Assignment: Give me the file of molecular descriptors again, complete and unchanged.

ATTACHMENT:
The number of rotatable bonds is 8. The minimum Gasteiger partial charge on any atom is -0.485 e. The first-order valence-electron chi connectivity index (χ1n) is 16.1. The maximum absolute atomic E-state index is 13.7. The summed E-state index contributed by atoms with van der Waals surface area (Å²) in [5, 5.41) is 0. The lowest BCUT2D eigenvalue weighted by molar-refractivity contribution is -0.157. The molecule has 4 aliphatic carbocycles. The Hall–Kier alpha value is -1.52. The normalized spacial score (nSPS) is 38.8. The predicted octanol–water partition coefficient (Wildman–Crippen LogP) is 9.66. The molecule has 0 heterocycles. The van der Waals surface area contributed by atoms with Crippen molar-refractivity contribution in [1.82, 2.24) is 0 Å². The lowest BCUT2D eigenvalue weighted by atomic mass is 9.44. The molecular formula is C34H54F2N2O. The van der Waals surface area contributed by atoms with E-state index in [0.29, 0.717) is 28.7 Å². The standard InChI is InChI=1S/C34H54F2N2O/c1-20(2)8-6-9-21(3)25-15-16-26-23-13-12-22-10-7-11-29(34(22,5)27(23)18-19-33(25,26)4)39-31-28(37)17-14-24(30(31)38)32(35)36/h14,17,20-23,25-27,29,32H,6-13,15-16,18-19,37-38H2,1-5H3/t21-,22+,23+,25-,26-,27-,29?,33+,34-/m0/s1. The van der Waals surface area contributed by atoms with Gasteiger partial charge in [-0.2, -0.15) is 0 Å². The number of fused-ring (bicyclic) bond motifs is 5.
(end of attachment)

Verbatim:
The number of rotatable bonds is 8. The minimum Gasteiger partial charge on any atom is -0.485 e. The first-order valence-electron chi connectivity index (χ1n) is 16.1. The maximum absolute atomic E-state index is 13.7. The summed E-state index contributed by atoms with van der Waals surface area (Å²) in [5, 5.41) is 0. The lowest BCUT2D eigenvalue weighted by molar-refractivity contribution is -0.157. The molecule has 4 aliphatic carbocycles. The Hall–Kier alpha value is -1.52. The normalized spacial score (nSPS) is 38.8. The predicted octanol–water partition coefficient (Wildman–Crippen LogP) is 9.66. The molecule has 0 heterocycles. The van der Waals surface area contributed by atoms with Crippen molar-refractivity contribution in [1.82, 2.24) is 0 Å². The lowest BCUT2D eigenvalue weighted by atomic mass is 9.44. The molecular formula is C34H54F2N2O. The van der Waals surface area contributed by atoms with E-state index in [0.29, 0.717) is 28.7 Å². The standard InChI is InChI=1S/C34H54F2N2O/c1-20(2)8-6-9-21(3)25-15-16-26-23-13-12-22-10-7-11-29(34(22,5)27(23)18-19-33(25,26)4)39-31-28(37)17-14-24(30(31)38)32(35)36/h14,17,20-23,25-27,29,32H,6-13,15-16,18-19,37-38H2,1-5H3/t21-,22+,23+,25-,26-,27-,29?,33+,34-/m0/s1. The van der Waals surface area contributed by atoms with Gasteiger partial charge in [-0.2, -0.15) is 0 Å². The number of fused-ring (bicyclic) bond motifs is 5.